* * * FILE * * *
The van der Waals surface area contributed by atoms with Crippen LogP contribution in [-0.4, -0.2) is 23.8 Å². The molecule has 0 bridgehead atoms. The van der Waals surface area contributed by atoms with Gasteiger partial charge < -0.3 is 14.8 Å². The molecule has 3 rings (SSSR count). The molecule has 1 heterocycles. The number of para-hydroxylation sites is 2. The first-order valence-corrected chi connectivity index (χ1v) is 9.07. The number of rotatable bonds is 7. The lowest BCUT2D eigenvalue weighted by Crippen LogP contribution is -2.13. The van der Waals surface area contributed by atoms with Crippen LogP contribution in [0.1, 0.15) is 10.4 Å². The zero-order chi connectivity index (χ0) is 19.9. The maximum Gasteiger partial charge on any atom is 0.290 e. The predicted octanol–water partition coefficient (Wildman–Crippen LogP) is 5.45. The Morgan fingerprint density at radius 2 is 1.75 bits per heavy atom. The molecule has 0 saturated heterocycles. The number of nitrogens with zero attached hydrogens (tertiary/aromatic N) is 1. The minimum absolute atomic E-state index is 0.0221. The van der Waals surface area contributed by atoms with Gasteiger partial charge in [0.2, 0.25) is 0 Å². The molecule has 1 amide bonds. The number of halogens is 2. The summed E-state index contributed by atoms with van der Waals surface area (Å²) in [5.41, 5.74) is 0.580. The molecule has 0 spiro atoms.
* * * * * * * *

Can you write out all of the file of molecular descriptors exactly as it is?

The van der Waals surface area contributed by atoms with Crippen LogP contribution in [-0.4, -0.2) is 23.8 Å². The molecule has 0 bridgehead atoms. The van der Waals surface area contributed by atoms with Gasteiger partial charge < -0.3 is 14.8 Å². The molecule has 3 rings (SSSR count). The molecule has 1 heterocycles. The number of para-hydroxylation sites is 2. The first-order valence-corrected chi connectivity index (χ1v) is 9.07. The number of rotatable bonds is 7. The lowest BCUT2D eigenvalue weighted by Crippen LogP contribution is -2.13. The van der Waals surface area contributed by atoms with Crippen LogP contribution in [0.1, 0.15) is 10.4 Å². The zero-order chi connectivity index (χ0) is 19.9. The maximum Gasteiger partial charge on any atom is 0.290 e. The predicted octanol–water partition coefficient (Wildman–Crippen LogP) is 5.45. The Morgan fingerprint density at radius 2 is 1.75 bits per heavy atom. The molecule has 0 saturated heterocycles. The number of nitrogens with zero attached hydrogens (tertiary/aromatic N) is 1. The minimum absolute atomic E-state index is 0.0221. The van der Waals surface area contributed by atoms with Gasteiger partial charge in [0.2, 0.25) is 0 Å². The molecule has 1 amide bonds. The number of halogens is 2. The summed E-state index contributed by atoms with van der Waals surface area (Å²) in [5.41, 5.74) is 0.580. The molecule has 0 spiro atoms.